CA Mushrooms
CA Mushrooms

Book Review

The Cyclic_Peptide_Toxins_of_Amanita
and Other Poisonous Mushrooms

By Jonathan Walton
2018, Springer
Hard cove, soft cover: 245 pages
ISBN-13: 9781469638539
$199.99 & $139.99 at Springer website
ISBN-10: 9783319768212
ISBN-13: 978-3319768212
$24.00 to $148 at Amazon

Why do some mushrooms produce amatoxins? And why are these compounds so deadly? How do Amanita mushrooms avoid being poisoned by their own toxins? There is much about the toxic chemistry of these mushrooms that has fascinated scientists and laypersons alike. One thing is for certain: almost all mushroom fatalities are due to the genus Amanita, whose poetic common names (“Death Cap,” “Destroying Angel”) attest to their lethality.

In his classic 1986 book, Theodor Wieland covered the state of our knowledge about the chemistry and biochemistry of the toxins of Amanita mushrooms up until that time, with a particular focus on the decades of chemical research by him and the Wieland dynasty (including his father, brother, brother-in-law, and cousin). Wieland’s book is now mainly of historical interest, with its exhaustive overview of the early chemical studies done without benefit of methods taken for granted by modern chemists.

Taking up where Wieland left off, Michigan State University chemist Jonathan Walton, over many decades, greatly expanded what we know about the chemistry of amatoxin-producing mushrooms using newer methods for chemical analyses and molecular biological techniques. The Cyclic Peptide Toxins of Amanita and Other Poisonous Mushrooms was his magnum opus. Sadly, this monumental book was published just months before his death.

The size, publisher, title—even the book’s green cover—closely resembles Wieland’s 1986 publication. Walton’s is a top-to-bottom revision—and so much more. The material covers history, chemistry, and biology with equal thoroughness. It should be of interest to natural products chemists and biologists, professional and amateur mycologists, and toxicologists. The three scientific fields that are most relevant to the book are natural products chemistry, mycology, and fungal molecular genetics. Walton was an expert in all three, and adept at conveying his message. While this book is very technical, all technical terms are explained very clearly; mycologists will be able to understand the relevant chemistry, and chemists will be able to understand the relevant fungal biology. Chapters include: Introduction (includes basic mycology and overview of amatoxin-producing mushrooms; Chemistry of the Amanita Peptide Toxins; Distribution and Taxonomic Variation in the Amanita Cyclic Peptide Toxins; Biosynthesis of the Amanita Cyclic Peptide Toxins (includes genetics involved in toxin production); Biological Activities of the Amanita Peptide Toxins (includes information on how toxin acts on the victim); Ecology and Evolution of the Amanita Cyclic Peptide Toxins; Medical and Biotechnological Aspects (includes possible current and future beneficial uses of these toxins); Future Outlook. As you would expect from a Springer book, there are abundant citations to previous scientific work. Likewise, if you are familiar with Springer books, you know that all the books in their stable come at a hefty price, however you can find much cheaper sources than at their website store page.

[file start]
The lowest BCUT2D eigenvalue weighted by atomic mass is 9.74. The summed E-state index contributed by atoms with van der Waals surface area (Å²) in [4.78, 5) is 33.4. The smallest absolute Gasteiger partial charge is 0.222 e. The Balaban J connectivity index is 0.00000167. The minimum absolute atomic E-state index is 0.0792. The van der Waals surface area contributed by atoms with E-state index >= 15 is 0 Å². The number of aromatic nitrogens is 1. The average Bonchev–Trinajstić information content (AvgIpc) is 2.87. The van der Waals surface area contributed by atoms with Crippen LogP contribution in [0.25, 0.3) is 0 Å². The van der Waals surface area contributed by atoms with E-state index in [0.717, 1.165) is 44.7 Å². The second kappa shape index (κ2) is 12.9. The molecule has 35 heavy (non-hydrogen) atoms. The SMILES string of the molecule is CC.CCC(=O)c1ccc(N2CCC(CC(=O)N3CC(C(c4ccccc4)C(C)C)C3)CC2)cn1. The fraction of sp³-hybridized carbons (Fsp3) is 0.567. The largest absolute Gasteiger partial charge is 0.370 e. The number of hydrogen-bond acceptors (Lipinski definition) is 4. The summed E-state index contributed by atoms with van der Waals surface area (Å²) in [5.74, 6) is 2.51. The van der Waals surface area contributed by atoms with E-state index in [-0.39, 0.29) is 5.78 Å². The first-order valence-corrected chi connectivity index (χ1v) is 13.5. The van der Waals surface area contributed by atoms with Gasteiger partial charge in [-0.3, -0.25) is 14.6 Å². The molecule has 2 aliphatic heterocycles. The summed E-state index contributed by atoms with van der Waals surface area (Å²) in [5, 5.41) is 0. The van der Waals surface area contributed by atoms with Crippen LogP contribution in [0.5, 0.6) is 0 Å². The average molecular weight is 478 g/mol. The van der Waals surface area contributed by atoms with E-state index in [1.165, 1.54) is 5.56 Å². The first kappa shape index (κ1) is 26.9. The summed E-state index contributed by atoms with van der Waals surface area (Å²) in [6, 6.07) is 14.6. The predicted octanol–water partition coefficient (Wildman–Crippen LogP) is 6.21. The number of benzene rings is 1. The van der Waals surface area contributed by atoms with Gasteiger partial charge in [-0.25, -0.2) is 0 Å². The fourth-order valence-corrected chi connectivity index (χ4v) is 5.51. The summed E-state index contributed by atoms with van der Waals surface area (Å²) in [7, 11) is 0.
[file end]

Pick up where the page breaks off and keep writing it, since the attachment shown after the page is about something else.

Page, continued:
Jonathan Walton was a friend and a colleague. His reserved demeanor belied his brilliant mind and insatiable curiosity. Although he will be sorely missed, his legacy will live on far into the future through this magnificent book.

— Review by Britt Bunyard
— Originally published in Fungi